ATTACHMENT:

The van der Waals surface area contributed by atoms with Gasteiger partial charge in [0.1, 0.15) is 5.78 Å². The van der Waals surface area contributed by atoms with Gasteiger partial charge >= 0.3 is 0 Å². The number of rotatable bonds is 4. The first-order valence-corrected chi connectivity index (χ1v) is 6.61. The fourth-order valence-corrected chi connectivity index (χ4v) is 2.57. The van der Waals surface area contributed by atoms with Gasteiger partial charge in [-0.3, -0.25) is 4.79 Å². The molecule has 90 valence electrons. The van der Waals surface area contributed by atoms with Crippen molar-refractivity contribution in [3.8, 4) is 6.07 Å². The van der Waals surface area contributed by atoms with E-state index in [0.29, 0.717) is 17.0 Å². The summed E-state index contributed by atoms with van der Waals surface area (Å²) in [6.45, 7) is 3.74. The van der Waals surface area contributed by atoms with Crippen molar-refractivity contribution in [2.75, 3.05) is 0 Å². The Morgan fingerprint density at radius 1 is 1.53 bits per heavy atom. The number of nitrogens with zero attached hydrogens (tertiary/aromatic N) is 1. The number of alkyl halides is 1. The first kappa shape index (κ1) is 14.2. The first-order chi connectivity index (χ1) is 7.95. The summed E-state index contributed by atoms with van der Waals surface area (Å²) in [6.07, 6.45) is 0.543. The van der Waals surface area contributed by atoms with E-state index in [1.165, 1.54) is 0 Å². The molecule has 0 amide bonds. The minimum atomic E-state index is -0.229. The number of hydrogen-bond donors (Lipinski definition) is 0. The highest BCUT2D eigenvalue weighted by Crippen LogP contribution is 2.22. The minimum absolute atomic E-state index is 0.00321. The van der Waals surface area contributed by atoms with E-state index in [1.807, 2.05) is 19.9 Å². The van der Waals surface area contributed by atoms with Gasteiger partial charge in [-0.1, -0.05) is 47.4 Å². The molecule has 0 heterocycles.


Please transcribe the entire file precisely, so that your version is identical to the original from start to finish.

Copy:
The van der Waals surface area contributed by atoms with Gasteiger partial charge in [0.1, 0.15) is 5.78 Å². The van der Waals surface area contributed by atoms with Gasteiger partial charge >= 0.3 is 0 Å². The number of rotatable bonds is 4. The first-order valence-corrected chi connectivity index (χ1v) is 6.61. The fourth-order valence-corrected chi connectivity index (χ4v) is 2.57. The van der Waals surface area contributed by atoms with Gasteiger partial charge in [-0.3, -0.25) is 4.79 Å². The molecule has 90 valence electrons. The van der Waals surface area contributed by atoms with Crippen molar-refractivity contribution in [3.8, 4) is 6.07 Å². The van der Waals surface area contributed by atoms with E-state index in [0.29, 0.717) is 17.0 Å². The summed E-state index contributed by atoms with van der Waals surface area (Å²) in [6.45, 7) is 3.74. The van der Waals surface area contributed by atoms with Crippen molar-refractivity contribution in [2.75, 3.05) is 0 Å². The Morgan fingerprint density at radius 1 is 1.53 bits per heavy atom. The number of nitrogens with zero attached hydrogens (tertiary/aromatic N) is 1. The number of alkyl halides is 1. The first kappa shape index (κ1) is 14.2. The first-order chi connectivity index (χ1) is 7.95. The summed E-state index contributed by atoms with van der Waals surface area (Å²) in [6.07, 6.45) is 0.543. The van der Waals surface area contributed by atoms with E-state index in [1.165, 1.54) is 0 Å². The molecule has 0 amide bonds. The minimum atomic E-state index is -0.229. The number of hydrogen-bond donors (Lipinski definition) is 0. The highest BCUT2D eigenvalue weighted by Crippen LogP contribution is 2.22. The minimum absolute atomic E-state index is 0.00321. The van der Waals surface area contributed by atoms with E-state index in [1.807, 2.05) is 19.9 Å². The van der Waals surface area contributed by atoms with Gasteiger partial charge in [-0.1, -0.05) is 47.4 Å². The molecule has 0 heterocycles.